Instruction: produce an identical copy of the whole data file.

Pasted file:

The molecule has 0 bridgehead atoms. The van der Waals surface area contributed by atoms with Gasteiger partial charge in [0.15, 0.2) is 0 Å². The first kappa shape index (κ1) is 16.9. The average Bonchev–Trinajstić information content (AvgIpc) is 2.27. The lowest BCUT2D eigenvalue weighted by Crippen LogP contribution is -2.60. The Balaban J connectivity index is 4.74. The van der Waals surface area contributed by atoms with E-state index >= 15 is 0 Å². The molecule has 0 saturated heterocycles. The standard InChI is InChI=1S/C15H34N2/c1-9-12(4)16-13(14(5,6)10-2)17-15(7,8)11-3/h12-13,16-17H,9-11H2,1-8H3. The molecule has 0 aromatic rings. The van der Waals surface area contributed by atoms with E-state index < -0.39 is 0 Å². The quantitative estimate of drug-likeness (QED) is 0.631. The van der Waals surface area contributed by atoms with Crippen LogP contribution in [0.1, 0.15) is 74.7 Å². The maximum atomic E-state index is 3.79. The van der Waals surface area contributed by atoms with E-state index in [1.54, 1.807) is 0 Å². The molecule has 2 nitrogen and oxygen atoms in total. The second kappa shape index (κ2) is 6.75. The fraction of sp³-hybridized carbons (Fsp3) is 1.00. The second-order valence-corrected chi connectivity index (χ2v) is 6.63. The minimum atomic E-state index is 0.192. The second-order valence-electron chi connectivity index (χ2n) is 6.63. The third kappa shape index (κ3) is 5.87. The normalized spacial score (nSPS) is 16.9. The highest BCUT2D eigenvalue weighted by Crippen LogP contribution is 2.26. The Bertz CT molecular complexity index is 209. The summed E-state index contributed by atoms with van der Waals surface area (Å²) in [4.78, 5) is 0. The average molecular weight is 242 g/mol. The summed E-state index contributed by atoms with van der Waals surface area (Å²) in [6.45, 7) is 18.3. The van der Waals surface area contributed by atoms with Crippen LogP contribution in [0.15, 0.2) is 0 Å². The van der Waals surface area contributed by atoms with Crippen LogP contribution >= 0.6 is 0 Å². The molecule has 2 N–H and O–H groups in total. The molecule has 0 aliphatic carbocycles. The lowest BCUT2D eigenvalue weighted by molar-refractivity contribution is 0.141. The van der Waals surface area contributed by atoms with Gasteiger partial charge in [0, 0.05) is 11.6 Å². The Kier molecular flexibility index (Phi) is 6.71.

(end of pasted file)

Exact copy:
The molecule has 0 bridgehead atoms. The van der Waals surface area contributed by atoms with Gasteiger partial charge in [0.15, 0.2) is 0 Å². The first kappa shape index (κ1) is 16.9. The average Bonchev–Trinajstić information content (AvgIpc) is 2.27. The lowest BCUT2D eigenvalue weighted by Crippen LogP contribution is -2.60. The Balaban J connectivity index is 4.74. The van der Waals surface area contributed by atoms with E-state index >= 15 is 0 Å². The molecule has 0 saturated heterocycles. The standard InChI is InChI=1S/C15H34N2/c1-9-12(4)16-13(14(5,6)10-2)17-15(7,8)11-3/h12-13,16-17H,9-11H2,1-8H3. The molecule has 0 aromatic rings. The van der Waals surface area contributed by atoms with E-state index < -0.39 is 0 Å². The quantitative estimate of drug-likeness (QED) is 0.631. The van der Waals surface area contributed by atoms with Crippen LogP contribution in [0.1, 0.15) is 74.7 Å². The maximum atomic E-state index is 3.79. The van der Waals surface area contributed by atoms with E-state index in [1.54, 1.807) is 0 Å². The molecule has 2 nitrogen and oxygen atoms in total. The second kappa shape index (κ2) is 6.75. The fraction of sp³-hybridized carbons (Fsp3) is 1.00. The second-order valence-corrected chi connectivity index (χ2v) is 6.63. The minimum atomic E-state index is 0.192. The second-order valence-electron chi connectivity index (χ2n) is 6.63. The third kappa shape index (κ3) is 5.87. The normalized spacial score (nSPS) is 16.9. The highest BCUT2D eigenvalue weighted by Crippen LogP contribution is 2.26. The Bertz CT molecular complexity index is 209. The summed E-state index contributed by atoms with van der Waals surface area (Å²) in [4.78, 5) is 0. The average molecular weight is 242 g/mol. The summed E-state index contributed by atoms with van der Waals surface area (Å²) in [6.45, 7) is 18.3. The van der Waals surface area contributed by atoms with Crippen LogP contribution in [0.15, 0.2) is 0 Å². The van der Waals surface area contributed by atoms with Crippen LogP contribution >= 0.6 is 0 Å². The molecule has 2 N–H and O–H groups in total. The molecule has 0 aliphatic carbocycles. The lowest BCUT2D eigenvalue weighted by molar-refractivity contribution is 0.141. The van der Waals surface area contributed by atoms with Gasteiger partial charge in [0, 0.05) is 11.6 Å². The Kier molecular flexibility index (Phi) is 6.71.